Saturday, March 30, 2013

More Collages! How to Make Collage Books

This is a student favorite- collage books. 

I do a couple of different versions of these books. But this is a sample of  a collage book that is about your favorite artist- musical or visual.

For this example, the student chose singer Bob Marley as the artist. It was required to have visual images and text related to the artist on each page. If you look closely, there are different pictures of Bob Marley and his homeland Jamaica in the book. There are also lines from some of his most famous songs.

We  do research on background information about the artists. Then find the images and text by doing a computer search in the computer lab. The images and text must be overlapped and juxtaposed. My school doesn't have a color printer, so the images can be colored in with marker or colored pencil.

The front cover is made from left over corrugated cardboard. The other pages are made of poster board cardboard. Different style scrap papers are provided to chose from to decorate each page. The books are only four pages long and are held together by binding rings from Staples.

Cover of book

Page 1

Page 2

Page 3
What do you think of the collage books? I'd love to hear about any books you make in art class. Or any favorite collages that you do.

Sunday, March 17, 2013

The Art of Romare Bearden- Making Collages

Using the art work of Harlem Renaissance artist Romare Bearden is a great way to introduce collage. My students view a Prezi  I created which  shows collages by Bearden that highlight two of his favorite themes- North Carolina farm life and the urban life of Harlem, New York City where he lived as an adult. 

The theme of this collage reflects on a student's love of dogs and flowers.

This collage has a USA/sports theme.

This collage was by a student hoping to become a chef.

The  art vocabulary I emphasis in this lesson is overlap and juxtaposition of objects. I point out to the students how Bearden used these to create depth and interest in his collages.  The students then have to pick one or two themes that reflects them for their collage. They also have to add words that will highlight their theme. 

How do you teach collage?  I'd love to hear what works when your students make collages.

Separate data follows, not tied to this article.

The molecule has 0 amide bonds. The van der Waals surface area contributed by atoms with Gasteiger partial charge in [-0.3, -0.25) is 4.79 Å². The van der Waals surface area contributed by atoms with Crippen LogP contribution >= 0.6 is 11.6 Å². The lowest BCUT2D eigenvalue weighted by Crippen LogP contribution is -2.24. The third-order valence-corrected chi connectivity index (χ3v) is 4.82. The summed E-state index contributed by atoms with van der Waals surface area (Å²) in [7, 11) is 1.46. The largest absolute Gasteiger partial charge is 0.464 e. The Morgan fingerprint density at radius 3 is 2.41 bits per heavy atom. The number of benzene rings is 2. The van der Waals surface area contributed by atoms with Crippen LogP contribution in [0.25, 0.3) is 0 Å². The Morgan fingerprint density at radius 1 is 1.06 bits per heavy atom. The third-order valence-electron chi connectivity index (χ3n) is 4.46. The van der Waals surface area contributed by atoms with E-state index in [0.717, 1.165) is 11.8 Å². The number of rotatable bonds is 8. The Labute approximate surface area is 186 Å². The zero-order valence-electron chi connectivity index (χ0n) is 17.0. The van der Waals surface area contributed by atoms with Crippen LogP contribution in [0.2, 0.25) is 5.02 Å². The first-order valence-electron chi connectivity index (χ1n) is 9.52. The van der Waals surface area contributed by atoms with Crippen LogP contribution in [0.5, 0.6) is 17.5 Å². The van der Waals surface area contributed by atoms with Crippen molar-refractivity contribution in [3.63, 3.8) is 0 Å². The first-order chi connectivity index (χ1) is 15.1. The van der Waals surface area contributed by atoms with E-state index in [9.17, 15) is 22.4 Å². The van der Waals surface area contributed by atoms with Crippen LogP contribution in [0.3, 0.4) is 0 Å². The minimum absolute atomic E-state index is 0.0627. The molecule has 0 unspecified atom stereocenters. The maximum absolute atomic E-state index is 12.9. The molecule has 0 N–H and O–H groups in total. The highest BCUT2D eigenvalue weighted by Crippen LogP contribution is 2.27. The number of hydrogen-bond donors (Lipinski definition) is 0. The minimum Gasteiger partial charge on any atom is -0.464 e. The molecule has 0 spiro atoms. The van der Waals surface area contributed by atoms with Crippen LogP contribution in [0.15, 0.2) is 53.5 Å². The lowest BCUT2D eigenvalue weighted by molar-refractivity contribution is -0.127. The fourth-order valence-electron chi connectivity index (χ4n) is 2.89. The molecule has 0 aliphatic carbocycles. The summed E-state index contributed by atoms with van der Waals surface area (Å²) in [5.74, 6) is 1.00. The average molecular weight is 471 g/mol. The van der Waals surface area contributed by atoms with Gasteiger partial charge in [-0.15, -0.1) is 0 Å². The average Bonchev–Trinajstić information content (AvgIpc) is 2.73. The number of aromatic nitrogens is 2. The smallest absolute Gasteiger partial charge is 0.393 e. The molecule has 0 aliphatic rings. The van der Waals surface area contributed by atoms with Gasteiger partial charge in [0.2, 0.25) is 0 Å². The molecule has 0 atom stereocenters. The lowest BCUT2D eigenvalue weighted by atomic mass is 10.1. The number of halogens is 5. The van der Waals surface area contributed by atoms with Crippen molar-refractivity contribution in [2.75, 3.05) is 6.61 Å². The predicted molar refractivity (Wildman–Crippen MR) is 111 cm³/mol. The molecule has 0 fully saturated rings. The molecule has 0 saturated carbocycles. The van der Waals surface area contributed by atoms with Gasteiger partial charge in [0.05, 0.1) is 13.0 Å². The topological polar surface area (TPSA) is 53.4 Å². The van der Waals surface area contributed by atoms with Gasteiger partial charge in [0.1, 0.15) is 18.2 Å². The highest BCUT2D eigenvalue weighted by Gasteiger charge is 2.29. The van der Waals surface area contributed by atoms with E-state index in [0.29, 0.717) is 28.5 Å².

Saturday, March 16, 2013

Clay Grotesques- Mythical Medieval Creatures

Gargoyles vs Grotesques

I love making gargoyles with my students, but with my largest classes ever, and a small budget it just isn't possible. What I've been making lately are chimeras/grotesques. The one benefit to this is they don't have to use as much clay, but still get to learn about these mythical, Medieval creatures.

What's the Difference?

First of all, you may ask 'what is the difference between a gargoyle and a grotesque?' 

Gargoyles decorate buildings, but are actually are used as rain spouts to convey water away from buildings. They have form and function. Or as I explain to the students 'they have a job.' So when they make a gargoyle, it has to have 'a job'- a pencil holder, I Pod holder, ring holder. Their choice. In their 'artist statement' they explain what is the function of their gargoyle. Our grotesques are a little different, they are just decorative and ornamental.

To make our grotesques, we start by rolling out a slab. They cut out the shape from the slab. They then can add clay, subtract clay or do both to make the features. We make these with Sculpty.  The life skills teacher helps us out and has her class cooks them for us. We then use acrylic paint to paint them.

What do you think about our grotesques? Do you have a project similar to these and would like to share? I'd love to hear about it!

If you'd like to see another clay lesson, look here.

Saturday, March 2, 2013

How to Use a Graphic Organizer to Display Your Objectives

Do you get tired of repeating the same instructions over and over again? I do! Do you want a simple and clear way to convey information that's easy for the students to understand too? Make a graphic organizer of your lesson objectives!

For some of my lessons, after I have given the introduction of what we are going to be doing for a project I display a graphic organizer with the lesson objectives. Its a helpful reminder, it makes my objectives clear and always available to refer to. I display them on the board and the students can go up and check to see if they are on the right track with their project. Here are a few examples.

American Gothic

Above is the graphic organizer for a symbolism lesson I do using Grant Wood's American Gothic.  I have it organized to show how Wood used symbols to represents the three ideals in the painting- faith, family and hard work.  Each column represents one of the ideals symbolized in the painting.

Emphasis or Focal Point

Above is the graphic organizer I use for a lesson on emphasis or focal point. It is organized into the five columns that represent the 5 methods we've learned (Subordination of Accessories, Placement, Arrangement of Lines, Color Scheme and Organization of Accessories). Each column explains how to use that method in an art work.


Above is the graphic organizer I use for a lesson on Cubism. It is not as involved as the other two, it's more simplistic. It's a guide that shows how to recognize the characteristics of a Cubist painting.

Aboriginal Folk Art Lesson Objectives

Using these organizers encourages the students to be personally responsible.  If the students want reassurance their doing their work right, I can just say "Check the organizer on the board." It helps the kids to become more accountable for their work. I don't have to keep repeating the same instructions over and over again.

Would this work in your art room? I'd love to hear what you think about using a graphic organizer like these.